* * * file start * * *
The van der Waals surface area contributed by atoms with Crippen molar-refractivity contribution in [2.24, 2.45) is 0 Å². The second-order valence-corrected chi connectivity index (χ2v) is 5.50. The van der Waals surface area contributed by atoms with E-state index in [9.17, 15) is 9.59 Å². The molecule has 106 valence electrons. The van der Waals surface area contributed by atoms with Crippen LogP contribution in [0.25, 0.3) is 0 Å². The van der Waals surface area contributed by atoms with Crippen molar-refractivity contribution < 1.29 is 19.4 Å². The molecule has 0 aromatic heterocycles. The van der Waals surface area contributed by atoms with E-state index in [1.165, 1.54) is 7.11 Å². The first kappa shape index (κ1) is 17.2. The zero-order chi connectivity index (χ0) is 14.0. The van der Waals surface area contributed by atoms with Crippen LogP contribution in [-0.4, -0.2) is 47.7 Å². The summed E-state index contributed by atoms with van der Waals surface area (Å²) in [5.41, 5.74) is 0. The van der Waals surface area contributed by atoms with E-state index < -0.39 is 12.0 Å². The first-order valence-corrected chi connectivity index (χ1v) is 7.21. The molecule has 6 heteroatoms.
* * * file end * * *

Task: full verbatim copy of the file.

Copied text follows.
The van der Waals surface area contributed by atoms with Crippen molar-refractivity contribution in [2.24, 2.45) is 0 Å². The second-order valence-corrected chi connectivity index (χ2v) is 5.50. The van der Waals surface area contributed by atoms with E-state index in [9.17, 15) is 9.59 Å². The molecule has 106 valence electrons. The van der Waals surface area contributed by atoms with Crippen LogP contribution in [0.25, 0.3) is 0 Å². The van der Waals surface area contributed by atoms with Crippen molar-refractivity contribution < 1.29 is 19.4 Å². The molecule has 0 aromatic heterocycles. The van der Waals surface area contributed by atoms with E-state index in [1.165, 1.54) is 7.11 Å². The first kappa shape index (κ1) is 17.2. The zero-order chi connectivity index (χ0) is 14.0. The van der Waals surface area contributed by atoms with Crippen LogP contribution in [-0.4, -0.2) is 47.7 Å². The summed E-state index contributed by atoms with van der Waals surface area (Å²) in [5.41, 5.74) is 0. The van der Waals surface area contributed by atoms with E-state index < -0.39 is 12.0 Å². The first-order valence-corrected chi connectivity index (χ1v) is 7.21. The molecule has 6 heteroatoms.